The festival will happen until Sunday in the Chauvel cinema in Paddington, a very scenic movie theatre with a great feel to it. By the line-up, which can be checked on the official homepage, it looks like a lot of Sydney’s creative people found their way into it! Common guys, let us leave our little wolrd and broaden our fictional horizon with some life stories! You know where to find me…

Oscars out of five for the article:   3

It is questionable if the article find it’s right spot in the ‘Business’ section, but the additional information on the event such as links to costs and bookings are convenient. some embedded trailers to the movies discussed would have been nice, so the viewer would get a feeling about what to expect of the documentaries. All in all definitely some credit for picking up the topic anyway, cause there was not a lot of press reporting on the festival in the first place unfortunately.

Innovative Screens Bring Movies To The Bus Station

How do you spot a true movie lover? Well, cinema visits of passionate movie addicts are often spontaneously, and therefore the true cinema geek needs to have a cinema app on his smart phone!

But with our fast changing world, this might be in the past soon! The Australian published an article about touch-screens at bus stations or in shopping centers with included cinema guide apps! this technology would enable us to check latest news on screenings or new releases from the street, even if we are not in possession of an expensive phone.

Let’s take this a bit further than the Australian! Most shopping centers have a cinema included, and therefore the screens could be even of further use for us movie fans.

  • When leaving a new release, the audience could vote for the movie through a platform like Rotten Tomatoes connected to the device
  • The display could provide a barcode for the movie which could be scanned from smartphones in the audience. Connected to Social Networks like Facebook, people could use the tabloids to ‘Check In’ and tell their friends about their experience.
  • Also, the devices could help to cut back the lines in cinemas! Sometimes, it takes up to twenty minutes to cue for the ticket office. With an app not only offering trailers and session informations like screening times but also the option to buy and print tickets, the new machines could be a true improvement for the movie industry!

Definitely a very innovative and playful approach to our generation functioning through applications – even places like the UNSW campus have their own program! It stays debatable if this new technology will work though – who of us would actually give their private passwords to a bus station?!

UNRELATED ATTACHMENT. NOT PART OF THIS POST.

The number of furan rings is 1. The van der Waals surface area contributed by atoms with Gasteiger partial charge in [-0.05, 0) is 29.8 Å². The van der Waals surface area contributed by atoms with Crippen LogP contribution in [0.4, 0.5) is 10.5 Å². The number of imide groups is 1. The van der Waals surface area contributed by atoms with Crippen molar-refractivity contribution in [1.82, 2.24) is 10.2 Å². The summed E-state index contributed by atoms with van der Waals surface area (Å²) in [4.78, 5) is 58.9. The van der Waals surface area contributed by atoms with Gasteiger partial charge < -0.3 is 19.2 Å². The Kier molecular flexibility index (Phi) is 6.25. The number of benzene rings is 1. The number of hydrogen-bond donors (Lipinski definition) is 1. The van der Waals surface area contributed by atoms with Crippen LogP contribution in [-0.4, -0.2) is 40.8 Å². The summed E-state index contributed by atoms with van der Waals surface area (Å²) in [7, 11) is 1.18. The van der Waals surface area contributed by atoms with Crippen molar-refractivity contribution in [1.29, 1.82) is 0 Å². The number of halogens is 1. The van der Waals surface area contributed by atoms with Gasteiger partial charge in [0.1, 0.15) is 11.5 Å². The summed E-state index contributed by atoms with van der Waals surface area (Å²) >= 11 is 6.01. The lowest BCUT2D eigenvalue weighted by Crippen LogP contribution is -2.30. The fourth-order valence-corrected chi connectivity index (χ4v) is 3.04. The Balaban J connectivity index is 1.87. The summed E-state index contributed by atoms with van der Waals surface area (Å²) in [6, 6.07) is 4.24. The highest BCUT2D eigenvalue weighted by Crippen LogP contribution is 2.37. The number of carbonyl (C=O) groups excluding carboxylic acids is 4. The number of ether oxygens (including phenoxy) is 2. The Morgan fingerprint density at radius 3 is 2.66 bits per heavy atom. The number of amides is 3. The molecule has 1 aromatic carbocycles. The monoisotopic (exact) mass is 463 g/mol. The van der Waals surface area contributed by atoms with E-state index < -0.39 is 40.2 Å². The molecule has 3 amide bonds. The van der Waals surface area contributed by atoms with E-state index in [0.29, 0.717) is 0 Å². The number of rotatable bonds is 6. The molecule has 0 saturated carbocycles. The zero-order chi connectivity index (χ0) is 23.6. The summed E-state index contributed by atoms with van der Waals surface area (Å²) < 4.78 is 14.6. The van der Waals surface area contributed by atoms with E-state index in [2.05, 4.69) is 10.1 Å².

Oscars out of five for the article:   5

The Australian did a great background research on the topic and the information seems highly credible and newsworthy. An embedded video, related articles (which actually relate!) and an option for commenting fits the topic of the story: Innovative and appropriate use of modern technology.

The Ritz – Screen and Stage of Epic Stories

It feels like stepping into a time machine when entering the Ritz cinema in Randwick, only a stone throw away from UNSW. The old art-deco building built in 1937 looks like a movie set on its own with the heavy velvet carpets and the old-fashioned seating gallery. Indeed, the cinema has not only screened some of the milestones in cinematic history, the place itself is a place where great things happened throughout time.

‘This building is one of the last contemporary witnesses remaining here in Randwick. For nearly 75 years now, it has been a cinema all the years through’ recalls Egidio Rodriguez, the general manager of the Ritz today, with audible pride in his voice. ‘We were able to survive the pressure from big chains over the years, but it wasn’t always easy’, he remembers. ‘In the 80s, the establishment was meant to be demolished to use the space for new buildings. It would have been such a waste! My predecessors fought against it with a massive campaign, it was very impressive.” Luckily, the city council acted upon the outcry and intervened. Randwick’s media officer Aleksandra Power did some research: ‘The public got very involved when the demolition plans were announced. The city council felt obliged to save the historic site for our residents and imposed a Permanent Conservation Order in 1993. It can be said, that the rescue of our Ritz is due to Randwick’s public alone.’ The public had a famous combatant: former resident Mel Gibson declared his sympathy for the campaign saving the cinema which gave it the necessary media attention and the final rescue from the wrecking ball.

This sounds like the rough times have passed for the picturesque jewel on the ‘Spot’. But on a second glance, there are some inconsistencies which make you stop and think. It seems the historic scenery and the pastel yellow walls are not enough – the Ritz tries to keep up with the big ones and entered a maybe even bigger fight than in 1980. ‘Some years ago, we added multiple showing rooms to the original single principal room. We installed Dolby Sound systems in the six cinemas, including one 833-seat cinema featuring Dolby Digital EX and a flat screen catering over two levels. With all those changes, we provide the best mix of historic and modern cinema’, Egidio Rodrigues tries to advertise. An honorable concept, but unfortunately not more than that. Trying so hard to please all his costumers, the new concept of the Ritz seems a bit directionless. In the 1930s, the architect surprisingly enough seemed to have forgotten about building the cinema 3D compatible. The visual angle is a bit distorted for that reason and something just doesn’t feel right about Transformers jumping out of the screen into the honorable hall. Screening only modern chick flicks and action movies, the roots of the historic place can only be guessed.
Another raised eyebrow is due when noticing the drink specials in the cinema bar, which is probably there to attract students like us. But who wants to get drunk before going to the movies? The whole concept is a bit like their web presence… the Ritz wants everything, and ends up being nothing really. After surviving demolition threads, it would be a horrible waste to lose the Ritz to the test of modernity. Our tip for the Ritz: Stick to what you know and go back to screening tasteful classics – those kinds of movies that belong in a great setting like the Ritz!